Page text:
COMMERCIAL PLASTIC BAGS AND THEIR POTENTIAL HAZARDS

Plastic is omnipresent in the modern times. From household staffs to sophisticated instruments, the use of plastic has been sky rocketed in last few decades1,4. Approximately 15.0 million tons of plastic is produced annually in India. Though 80% of the plastic produced, is essentially recycled, materials like cheap quality plastic bags, plastic packaging waste and metalized plastic waste are deemed to be unfit for the said purpose. As a consequence, illegal disposal and irresponsible use of plastic bags and other plastic materials has become a serious threat to the environment2,4.

Heavy metals are often used as additives while producing cheap quality plastic bags to increase mechanical strength, durability and introduce colour. Unfortunately, there is no set limit or monitoring of these metal concentrations promoting the possibility of leaching under various stimulants such as rain, sunlight, moisture etc. when plastic waste is dumped in an uncontrolled fashion3. Alongside the visible threat of landfill and clogged sewage, silent leaching of heavy metals to the environment can be fatal for the ecosystem as well as the aquatic life. Moreover high chlorine content of PVC waste is a possible source of toxic dioxin and furan4.

In this work presented herein, we have investigated the heavy metal content of five commercial plastic bags purchased from a municipal super market in Kolkata. These bags which are frequently used by grocery shops, meat and fish vendors, vegetable sellers etc. are characterized and the release of heavy metals under various stimulants such as water, dilute HCl and acetic acid has been monitored.

 

Materials and methods:

HDPE Plastic bags of five different brands with varying thickness and colours were purchased from a municipal market in Kolkata. HCl, acetic acid and HPLC grade water used for leaching test were procured from a commercial source. Gross calorific values of the plastic bags were measured in a Parr 6200 calorimeter. S content was measured in LECO truespec S analyzer. CHN analysis were carried out using LECO CHN analyzer and heavy metal concentrations were measured using a Perkin Elmer Optima 7000 DV ICP-OES instrument. IR spectra and thermogravimetric analysis were performed in a Nicolet is-10 instrument from Thermo Fisher Scientific and Perkin Elmer STA 6000 instrument respectively.

 

Sampling and preparation:

Total five samples of HDPE plastic bags of different thickness and colour were chosen for investigation. Furthermore, intended use was also considered during sample collection to identify potential threat associated with plastic bag consumption. Prior to use all the bags were cut into small pieces (< 2 mm) with a new stainless steel scissor and dried at 50°C for 24 hours in an air oven. All the glassware and experimental vessels used were soaked in 10% HNO3 overnight to remove any trace of heavy metals present. The PTFE (Teflon) vessels were oven dried at 55°C for two hours and the glasswares were dried in an air oven. The crucibles used for ash formation were preheated at 900°C to remove any impurities.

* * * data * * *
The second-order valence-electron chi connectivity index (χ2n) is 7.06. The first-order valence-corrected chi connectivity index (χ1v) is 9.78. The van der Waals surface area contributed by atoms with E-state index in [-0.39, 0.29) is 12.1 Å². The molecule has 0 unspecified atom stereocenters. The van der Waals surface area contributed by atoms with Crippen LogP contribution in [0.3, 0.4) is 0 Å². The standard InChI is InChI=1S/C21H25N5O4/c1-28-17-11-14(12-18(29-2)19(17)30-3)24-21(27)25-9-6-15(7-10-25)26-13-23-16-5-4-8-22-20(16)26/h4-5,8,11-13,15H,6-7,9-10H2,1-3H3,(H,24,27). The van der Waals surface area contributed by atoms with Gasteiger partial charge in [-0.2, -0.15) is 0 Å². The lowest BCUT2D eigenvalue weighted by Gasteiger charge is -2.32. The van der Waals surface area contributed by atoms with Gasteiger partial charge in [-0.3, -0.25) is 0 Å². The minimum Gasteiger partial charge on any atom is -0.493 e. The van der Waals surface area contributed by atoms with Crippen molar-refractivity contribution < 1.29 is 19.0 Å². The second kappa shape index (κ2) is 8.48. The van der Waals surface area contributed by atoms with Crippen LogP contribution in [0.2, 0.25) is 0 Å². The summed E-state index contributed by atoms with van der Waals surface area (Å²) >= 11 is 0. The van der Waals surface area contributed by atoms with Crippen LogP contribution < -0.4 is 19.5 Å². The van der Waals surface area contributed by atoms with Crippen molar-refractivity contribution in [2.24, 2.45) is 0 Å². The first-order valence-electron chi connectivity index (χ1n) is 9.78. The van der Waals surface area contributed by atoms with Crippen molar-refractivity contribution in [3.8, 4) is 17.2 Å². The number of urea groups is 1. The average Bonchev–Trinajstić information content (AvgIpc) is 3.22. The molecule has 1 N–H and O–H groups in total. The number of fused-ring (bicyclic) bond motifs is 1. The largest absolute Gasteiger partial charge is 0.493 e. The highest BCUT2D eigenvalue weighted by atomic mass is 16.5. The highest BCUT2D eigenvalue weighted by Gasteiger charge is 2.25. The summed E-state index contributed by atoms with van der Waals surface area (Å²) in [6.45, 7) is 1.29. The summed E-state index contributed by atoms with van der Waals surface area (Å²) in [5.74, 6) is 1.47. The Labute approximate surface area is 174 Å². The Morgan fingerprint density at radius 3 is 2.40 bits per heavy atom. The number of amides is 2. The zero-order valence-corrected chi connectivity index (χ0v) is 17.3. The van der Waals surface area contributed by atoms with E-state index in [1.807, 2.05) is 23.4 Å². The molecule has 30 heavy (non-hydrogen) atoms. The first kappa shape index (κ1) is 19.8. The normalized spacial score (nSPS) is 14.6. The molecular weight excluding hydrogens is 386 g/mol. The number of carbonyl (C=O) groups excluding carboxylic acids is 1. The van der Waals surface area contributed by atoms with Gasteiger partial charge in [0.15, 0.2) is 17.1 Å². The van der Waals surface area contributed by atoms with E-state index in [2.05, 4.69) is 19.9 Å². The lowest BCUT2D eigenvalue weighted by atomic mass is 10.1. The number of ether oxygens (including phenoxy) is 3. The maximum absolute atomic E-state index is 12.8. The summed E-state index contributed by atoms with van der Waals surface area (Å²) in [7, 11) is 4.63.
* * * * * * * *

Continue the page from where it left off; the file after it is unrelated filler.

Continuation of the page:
Table 1: Classification of different plastic bags

Sample Thickness
μ
Size (mm) Colour Material Usage
A 40 13×16 White, opaque HDPE Sweet shops
B 20 13×16 White, semi opaque HDPE multipurpose
C 20 13×16 White, semi opaque HDPE multipurpose
D 20 13×16 White, semi transparent HDPE Fish, meat and vegetable market
E 20 13×16 Black, opaque HDPE Fish and meat market

 

Moisture content measurement:

The size reduced plastic bags were weighed and then heated in an air oven at 55°C for 24 h and weighed again. The weight loss was calculated to measure the moisture content.

Moisture content (%) = [(Initial weight-Final weight) x 100]/ Initial weight

Determination of heavy metals:

0.2 g of size reduced sample was taken in a PTFE vessel and 20 ml of concentrated HNO3 was added to it. The sample was soaked for 30 minutes, heated at 175°C on a hot plate with lid closed for 1.5 hour and cooled to room temperature. Then 2 ml of 30% H2O2 was added and the vessel was heated again for 1 hour with lid. Finally the vessel was uncovered and the solution was almost evaporated to dryness (2-3 ml solution remained). The solution was filtered into 50 ml volumetric flasks and the volume was made up with HPLC grade water. The final solution was analyzed using appropriate blank in ICP-OES to estimate the heavy metals. Only high Ca concentrations were estimated using a titrimetric method as described in our previous work. Results are tabulated in table 2.

 

Table 2: Heavy metal Concentrations (mg/Kg) in different samples

Sample Ca (%) Zn Cr Mn Cu Ba Pb Cd
A 4.88 149.3 20.0 30.1 5.7 56.0 13.2
B 1.99 72.7 31.2 22.9 2.8 12.7
C 0.61 33.7 19.8 32.2 4.6 34.1 10.8
D 0.025 20.5 27.4 73.5 3.9 11.1
E 2.98 73.6 22.0 70.8 9.6 164.1 49.1 1.7

 

Heavy metal leaching test:

All the samples were tested for heavy metal leaching using three stimulants such as HPLC grade water, 0.03 (M) HCl and 0.03 (M) acetic acid respectively. In a 25 ml Erlenmeyer flask, 0.1 g of sample was mixed with 10 ml of a specific stimulant, stirred for 10 minutes in ambient temperature, agitated at 60°C for 2 hours and then kept at room temperature in a dark closet for 24 hours. The final solutions were filtered in PTFE vessels, digested as mentioned earlier and analyzed in ICP-OES using appropriate blanks. Results are tabulated in table 3.